I closed my eyes. I let the shots startle me. I’m a coward like everyone else.
Two prisoners sustained only flesh wounds. The captain walked across the soft sand and delivered a coup de grâce with his pistol, at the back of their necks. Rebane couldn’t understand how the execution company was such a lousy shot. The distance was hardly ninety feet. Some men fired above the victims’ heads. That’s why they used blindfolds: to calm the execution squad, not the victims.
Rebane took a deep breath before she stepped forward. The MPs loosened their grip, and that was a severe mistake. She turned toward the man on her left. She head-butted his solar plexus and spun towards his mate. She extended her foot as the sole of her boot bent his knee joint backward. When he collapsed, she kicked him between his ribs and ran.
Rebane spurted across the sunbathing courtyard. Her feet didn’t touch the ground. She almost fell when she evaded the first man trying to catch her. Making sharp turns on the sand was difficult without using her arms for balance. She gazed over her shoulder to see if anyone was gaining on her. Weisser blocked her and she crashed straight into him. It was easy for him to spin her around and get his forearm around her throat. He choke-held her until she stopped struggling and faded out of consciousness.
A pink haze parted while the ringing in her ears never stopped. The air scratched her windpipes and the ropes yanked tighter around her chest by an unseen force. The pole against Rebane’s back didn’t move one inch while she leaned against it. The flattened bullets had buried into the cracked plaster of the wall behind her. The sand beneath her feet littered with bloodstains. Rebane struggled, and the guards laughed. One of them placed a hood over her head and it smelled of vomit.
“Can’t you shoot a woman when you see her face? Fuck you, cowards!” Rebane screamed at the top of her voice.
Heavy steps approached atop the crunching gravel. A shadow blocked the sunlight and the hood lifted. It was Weisser.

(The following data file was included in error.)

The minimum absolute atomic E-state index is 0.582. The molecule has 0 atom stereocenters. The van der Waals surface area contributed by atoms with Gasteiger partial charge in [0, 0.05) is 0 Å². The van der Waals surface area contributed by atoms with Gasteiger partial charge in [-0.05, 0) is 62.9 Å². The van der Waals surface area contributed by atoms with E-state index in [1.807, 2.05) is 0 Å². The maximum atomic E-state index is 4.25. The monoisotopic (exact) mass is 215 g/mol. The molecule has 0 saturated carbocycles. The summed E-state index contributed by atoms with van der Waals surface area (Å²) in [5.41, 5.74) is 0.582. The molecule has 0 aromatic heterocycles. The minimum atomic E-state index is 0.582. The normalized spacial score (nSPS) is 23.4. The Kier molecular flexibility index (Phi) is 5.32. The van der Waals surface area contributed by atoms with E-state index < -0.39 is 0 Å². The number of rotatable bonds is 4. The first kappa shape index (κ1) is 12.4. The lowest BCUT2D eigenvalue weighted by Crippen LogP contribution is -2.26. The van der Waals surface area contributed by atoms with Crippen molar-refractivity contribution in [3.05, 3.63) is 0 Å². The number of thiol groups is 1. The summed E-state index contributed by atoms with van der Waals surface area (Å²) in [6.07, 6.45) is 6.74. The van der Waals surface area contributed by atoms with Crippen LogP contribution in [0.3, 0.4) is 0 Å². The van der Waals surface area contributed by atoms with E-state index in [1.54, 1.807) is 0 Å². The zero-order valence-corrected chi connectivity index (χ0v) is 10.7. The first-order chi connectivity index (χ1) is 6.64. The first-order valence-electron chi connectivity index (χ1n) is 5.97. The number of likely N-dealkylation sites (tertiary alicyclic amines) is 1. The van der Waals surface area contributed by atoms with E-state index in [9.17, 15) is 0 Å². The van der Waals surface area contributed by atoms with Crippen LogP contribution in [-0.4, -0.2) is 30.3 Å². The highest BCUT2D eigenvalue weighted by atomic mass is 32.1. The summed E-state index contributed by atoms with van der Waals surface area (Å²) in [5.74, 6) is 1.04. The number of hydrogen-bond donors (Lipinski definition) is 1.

“As you wish,” he said without emotion. Rebane didn’t come up with anything to say.
Four soldiers in fatigues emerged with brand-new rifles. They loaded their ammo, and Weisser checked everyone was ready. Rebane gazed up to see the flawless dying sky. A shroud of soft clouds glided across the surface of heaven. She squinted to see past the burning of the morning sun. She breathed faster to devour the last seconds of life inside her lungs. The men aimed and the black barrels concentrated on her. Rebane envisioned how her skull exploded, her brains spilled, and her aorta burst open. Her lips parted for the final time.
This is it then.
The order broke and the shots punctured the air. The airflow of the bullets grazed her skin as they smashed into the wall, and sent bits of stone flying. She closed her eyes against her will, and cringed.
I’m dead, and Nga is coming for my soul.
Nga- the Siberian God of Death- dragged her soul into the dark underground. He breathed fire on her face and the scent of Sulphur was distinct among the moist odor of the grave.
Nga claimed her spirit for all the men she had killed: the unsuspecting young men who had enough bad luck to move across her rifle scope. Rebane fell to her knees and touched her groin to make sure she hadn’t wet herself. Grains of sand entered beneath her fingernails.
Rebane gathered enough courage to open her eyes. Weisser loomed above her. He yanked her up and Rebane was a weightless feather to him.
You never intended to kill me.
It was a deliberate mock execution, but Rebane didn’t care. She wanted to thank Weisser for sparing her life.
Copyright © 2019 Rebecka Jäger
All rights reserved. No part of this publication may be reproduced, distributed, or transmitted in any form or by any means, including photocopying, recording, or other electronic or mechanical methods, without prior written permission of the publisher, except in the case of brief quotations embodied in critical reviews and certain other noncommercial uses permitted by copyright law. For permission requests, write to the publisher, addressed “Attention: Permissions Coordinator,” at the address below. Any references to historical events, real people, or real places are used fictitiously. Names, characters, and places are products of the author’s imagination.